John Healey Pulls Out Of Deputy Labour Leadership Race, Warns Against Two-Horse Race

John Healey
John Healey
Fiona Hanson/PA Archive

John Healey has pulled out of the race for deputy Labour leader after it emerged that front-runners Tom Watson and Caroline Flint were dominating the contest.

Former Housing Minister Mr Healey told The Huffington Post UK that he was withdrawing his candidacy to allow the four other hopefuls to get the 35 MPs needed to get on the ballot.

It emerged today that Mr Watson had 55 MP nominations and Ms Flint 35. Mr Healey is currently third in the race with 20 backers, decided to pull out of the contest in order to give colleagues a chance to widen the election.

As it stands, Angela Eagle has 18 nominations, Ben Bradshaw 15, Stella Creasy 14 and Rushanara Ali 13.

The seven-strong field was always going to shrink given the party rule requiring the support of 15% of the Parliamentary Labour Party - 35 MPs- for each candidacy.

But with three quarters of eligible MPs having nominated, only Ms Flint and Mr Watson are so far likely to get on the ballot paper.

A chunk of Labour MPs will not be voting in the race, including Ed Miliband and whips.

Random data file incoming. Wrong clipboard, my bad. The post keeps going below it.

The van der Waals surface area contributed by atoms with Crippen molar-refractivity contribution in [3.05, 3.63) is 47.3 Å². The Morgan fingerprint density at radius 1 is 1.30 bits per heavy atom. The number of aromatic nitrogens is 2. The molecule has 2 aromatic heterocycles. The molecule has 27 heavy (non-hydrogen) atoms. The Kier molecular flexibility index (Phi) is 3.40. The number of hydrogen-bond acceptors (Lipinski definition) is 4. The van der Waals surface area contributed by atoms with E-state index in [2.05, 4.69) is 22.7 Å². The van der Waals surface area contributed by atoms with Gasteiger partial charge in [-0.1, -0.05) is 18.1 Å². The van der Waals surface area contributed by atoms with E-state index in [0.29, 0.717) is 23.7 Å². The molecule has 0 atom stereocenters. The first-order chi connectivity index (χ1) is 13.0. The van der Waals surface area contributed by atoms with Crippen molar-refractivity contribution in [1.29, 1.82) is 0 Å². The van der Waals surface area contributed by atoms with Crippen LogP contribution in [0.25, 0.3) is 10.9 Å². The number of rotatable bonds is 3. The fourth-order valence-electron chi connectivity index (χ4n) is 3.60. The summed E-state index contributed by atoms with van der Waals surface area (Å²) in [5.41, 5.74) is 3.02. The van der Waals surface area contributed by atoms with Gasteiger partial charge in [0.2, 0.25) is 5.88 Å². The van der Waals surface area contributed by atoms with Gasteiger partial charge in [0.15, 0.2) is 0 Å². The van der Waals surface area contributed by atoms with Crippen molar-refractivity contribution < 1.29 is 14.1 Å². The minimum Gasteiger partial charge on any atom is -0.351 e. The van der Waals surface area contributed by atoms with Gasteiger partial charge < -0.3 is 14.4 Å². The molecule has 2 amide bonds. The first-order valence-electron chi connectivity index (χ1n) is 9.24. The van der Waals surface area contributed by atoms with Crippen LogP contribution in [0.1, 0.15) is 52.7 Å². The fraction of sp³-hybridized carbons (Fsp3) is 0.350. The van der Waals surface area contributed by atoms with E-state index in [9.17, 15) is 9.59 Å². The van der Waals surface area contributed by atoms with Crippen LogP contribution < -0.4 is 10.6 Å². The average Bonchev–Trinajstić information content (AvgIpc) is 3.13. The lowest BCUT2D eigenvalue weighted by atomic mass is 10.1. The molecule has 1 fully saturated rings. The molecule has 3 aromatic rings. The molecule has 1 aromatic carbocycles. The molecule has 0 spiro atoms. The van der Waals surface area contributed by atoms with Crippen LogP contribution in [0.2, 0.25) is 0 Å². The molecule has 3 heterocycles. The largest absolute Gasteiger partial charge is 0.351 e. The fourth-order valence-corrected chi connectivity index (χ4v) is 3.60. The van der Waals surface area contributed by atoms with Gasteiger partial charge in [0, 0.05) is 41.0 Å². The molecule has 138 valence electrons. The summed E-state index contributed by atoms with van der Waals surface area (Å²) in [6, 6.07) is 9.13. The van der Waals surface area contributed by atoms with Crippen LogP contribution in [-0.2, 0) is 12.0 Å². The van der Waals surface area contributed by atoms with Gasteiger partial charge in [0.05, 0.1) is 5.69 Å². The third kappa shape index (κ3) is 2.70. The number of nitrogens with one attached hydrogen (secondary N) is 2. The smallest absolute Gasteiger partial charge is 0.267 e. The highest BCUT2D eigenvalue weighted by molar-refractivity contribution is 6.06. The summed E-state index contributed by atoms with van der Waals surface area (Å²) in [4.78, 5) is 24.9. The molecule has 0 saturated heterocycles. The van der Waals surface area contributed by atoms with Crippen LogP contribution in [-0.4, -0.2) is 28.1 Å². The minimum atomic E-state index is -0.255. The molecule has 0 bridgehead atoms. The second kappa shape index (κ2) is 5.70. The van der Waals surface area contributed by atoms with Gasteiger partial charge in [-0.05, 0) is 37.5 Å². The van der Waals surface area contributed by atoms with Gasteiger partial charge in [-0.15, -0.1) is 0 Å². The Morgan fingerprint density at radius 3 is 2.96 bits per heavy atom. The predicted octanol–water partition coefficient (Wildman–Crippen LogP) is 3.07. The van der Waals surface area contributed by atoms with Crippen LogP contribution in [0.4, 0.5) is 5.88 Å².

In a statement issued to HuffPostUK, Mr Healey said it was time to shake up the contest to ensure a wider field:

"Three quarters of Labour MPs have now nominated but only two candidates are on the ballot, and there’s a very real danger that we only have a narrow range of deputy leader candidates.

“I have the most backing of those not on the ballot so far, and my decision is designed to give more of the other candidates the chance to make the cut. I’m withdrawing now to make sure we get the range and number of candidates that Party members deserve. And I encourage those who already have the required 35 nominations to bear this in mind too.

“I joined the contest for deputy leader to talk about the deeper thinking Labour must now do, and the big challenges we must face. I’ll continue to do this as part of Labour’s team as we rethink and rebuild to win in 2020.

“I really appreciate the strong support from those MPs who’ve nominated me. We know the mountain Labour must now climb to convince people that we’re ready again to lead the country."

Some Labour MPs believe that the leader and deputy leader rules need to be changed to allow a bigger choice of candidates.

In the battle for leader, Andy Burnham leads at present with 62 MPs, Yvette Cooper has 51 MPs, Liz Kendall has 37 publicly declared so far. Jeremy Corbyn has 14 and Mary Creagh just 8.